Things NOT to Include in an Estate Plan

  • Estate Planning
things not to include in an estate plan | estate and probate legal group

When setting up a will or estate plan, you may be tempted to include everything you can think of. But that’s not a good idea. It’s better to sit down and decide what is actually needed in your estate plan and what is better left with someone you trust. You’ll want your will or trust and other vital documents included. But there are things not to include in an estate plan.

What is an Estate Plan?

Estate planning is not only for the rich and famous. Even us regular people need one.

An estate plan is a compilation of documents describing the distribution of assets after you pass away and your medical and financial decisions if you become incapacitated. The top 3 papers that should be included are:

  1. Will or Trust
  2. Healthcare Directive
  3. Power of Attorney

You may choose to include many other documents in your estate plan. Depending on your situation, you can add guardianship for minor children, a confidentiality waiver and even passwords for all digital accounts.

But some documents should NOT be included.

What are Some Things Not to Include in an Estate Plan?

You may want to put absolutely everything in your estate plan, so you don’t miss anything. But that can do more harm than good. Having unnecessary information can delay the distribution of assets and tie up your estate in court. Here are some things not to include in an estate plan:

  • Life Insurance Proceeds
    • When you establish your life insurance policy with a carrier, you name your beneficiaries. Sometimes people forget and use their will to list life insurance beneficiaries. Your insurance policy will take precedence over the will, and the beneficiaries will remain with what the policy reads. This also holds true for retirement accounts (401(k) and IRA) and financial accounts with a Payable on Death named.
  • Jointly Owned Assets
    • Generally, you cannot include assets that someone else partially owns. You may want to give your portion to your heirs, but there are specific legal ways to do that, not simply state it in a will.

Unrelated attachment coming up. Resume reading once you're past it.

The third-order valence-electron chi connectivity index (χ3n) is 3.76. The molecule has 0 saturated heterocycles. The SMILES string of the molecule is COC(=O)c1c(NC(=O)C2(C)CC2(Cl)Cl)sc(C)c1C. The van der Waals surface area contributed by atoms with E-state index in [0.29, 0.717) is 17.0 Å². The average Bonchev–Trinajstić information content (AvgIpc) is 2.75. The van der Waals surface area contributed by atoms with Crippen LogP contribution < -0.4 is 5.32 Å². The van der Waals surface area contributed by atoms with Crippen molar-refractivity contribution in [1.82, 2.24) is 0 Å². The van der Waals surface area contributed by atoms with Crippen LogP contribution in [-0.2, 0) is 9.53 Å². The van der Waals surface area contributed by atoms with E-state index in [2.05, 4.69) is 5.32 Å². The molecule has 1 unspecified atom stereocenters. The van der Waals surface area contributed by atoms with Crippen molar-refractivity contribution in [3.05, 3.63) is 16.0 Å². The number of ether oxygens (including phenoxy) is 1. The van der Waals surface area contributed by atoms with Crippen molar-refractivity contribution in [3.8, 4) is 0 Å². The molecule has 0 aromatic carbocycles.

• Funeral Arrangements –
    • You want to discuss your funeral arrangements with someone before you die or have it written down in a place where people will find it. It’s common to have a funeral first, then the reading of a will.
  • Personal Information
    • You may want to disown or exclude someone from your will, but you do not need your will to go into detail as to why. It is better to leave that person a letter or talk with them before you pass away.

As you can see, there are several documents that you do NOT want to include with your will. Working with an experienced estate planning attorney will help you understand what is needed and not needed in your plan.

It’s a good idea to entrust someone with an In Case of Emergency document. This can list where your will is located and what attorney you used. Plus, it can include all personal information.

Oak Brook Estate Planning Attorney

Our estate planning lawyers can advise you on the best options to help you create your will, power of attorney and all documents within your estate plan. We will also explain what documents not to include. To talk to a qualified attorney in Chicago, contact the Estate & Probate Legal Group at 630-864-5835.

Areas We Serve: Cook, DuPage, Kane, Lake, and Will counties.